Democrats Drop Plan To Add 2nd Vice Chair

Posted January 10, 2003 at 2:14pm

House Democrats have abandoned earlier plans to add an additional slot on the leadership rung, deciding that they are diverse enough and don’t need two Caucus vice chairmen.

Several Members said this week the issue has all but fallen off the Democrats’ radar. Members said the issue isn’t dead for good — just for now.

“When the discussion took place, I sent a letter to [the Organization Study and Review Committee] supporting the proposition,” said Caucus Chairman Bob Menendez (N.J.). “I think the Caucus is satisfied with the results of the elections. There hasn’t been any clamoring.”

Rep. Benjamin Cardin (Md.), head of the Democrats’ OSR Committee, said the topic is off the agenda for the committee’s expected late-January meeting. With Members no longer pushing for it as an item of consideration, the OSR decided against taking it up, he said.

Cardin said the decision was “a result of the leadership election results and of the changes made by the new leader. I think the thought was that we didn’t need to create a new position.” Had the post been added, it would be the Democrats’ first elected leadership addition since 1998.

As a result of the November leadership elections, the Democratic leadership includes Minority Leader Nancy Pelosi (Calif.), a woman; Menendez, a Hispanic; and Caucus Vice Chairman James Clyburn (S.C.), who is black. Democratic leadership in the 107th Congress also included a female and a Hispanic at the top, but no representation from the Congressional Black Caucus.

Clyburn first proposed adding another leadership spot last fall. While he would still support the idea if it came to the Caucus for a vote, he agrees it no longer seems necessary.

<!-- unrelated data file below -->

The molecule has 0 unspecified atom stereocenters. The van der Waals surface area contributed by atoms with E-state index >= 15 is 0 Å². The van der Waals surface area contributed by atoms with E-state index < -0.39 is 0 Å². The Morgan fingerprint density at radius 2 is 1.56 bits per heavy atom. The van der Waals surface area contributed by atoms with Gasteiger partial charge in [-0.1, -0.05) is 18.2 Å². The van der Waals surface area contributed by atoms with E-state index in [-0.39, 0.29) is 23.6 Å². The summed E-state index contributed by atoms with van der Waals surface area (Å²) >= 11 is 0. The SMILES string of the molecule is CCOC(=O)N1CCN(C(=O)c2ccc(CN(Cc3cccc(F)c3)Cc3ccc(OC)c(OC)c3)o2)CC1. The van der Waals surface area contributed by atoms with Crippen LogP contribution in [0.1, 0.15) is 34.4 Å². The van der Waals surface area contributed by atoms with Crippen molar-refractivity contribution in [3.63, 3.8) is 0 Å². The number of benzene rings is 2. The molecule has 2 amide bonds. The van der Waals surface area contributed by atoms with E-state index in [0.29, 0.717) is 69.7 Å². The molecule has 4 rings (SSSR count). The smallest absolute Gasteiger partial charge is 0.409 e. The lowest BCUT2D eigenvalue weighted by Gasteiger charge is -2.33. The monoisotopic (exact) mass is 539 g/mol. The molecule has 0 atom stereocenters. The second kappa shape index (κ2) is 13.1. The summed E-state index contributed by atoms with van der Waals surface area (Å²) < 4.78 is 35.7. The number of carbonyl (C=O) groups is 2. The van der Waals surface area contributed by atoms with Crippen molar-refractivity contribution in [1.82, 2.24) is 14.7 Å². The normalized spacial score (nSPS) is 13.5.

In addition to the elected posts, Clyburn noted that Pelosi has selected Rep. John Spratt (S.C.), a moderate Southerner, as her chief assistant; Rep. Rosa DeLauro (Conn.), a woman, to head the Steering Committee; and Rep. Robert Matsui (Calif.), a Japanese-American, to head the Democratic Congressional Campaign Committee.

“You’d be hard-pressed to find more diversity in any group that you find in this group,” Clyburn said.

“People have told me flat out that back in the fall they were for it, but after seeing what the results have yielded, they don’t see it as pressing as it was before,” he added.

Clyburn was challenged for the vice chairman post by another CBC member, Rep. Gregory Meeks (N.Y.), and Rep. Zoe Lofgren (Calif.).

Said Meeks: “The conference itself feels Nancy Pelosi is doing a good job diversifying the leadership positions and so that’s the reason why you don’t hear a loud call for it at this time.”

Lofgren added: “We’ve spent enough time organizing, so now it’s time to get to work. I’m satisfied with the leadership team we’ve put together.”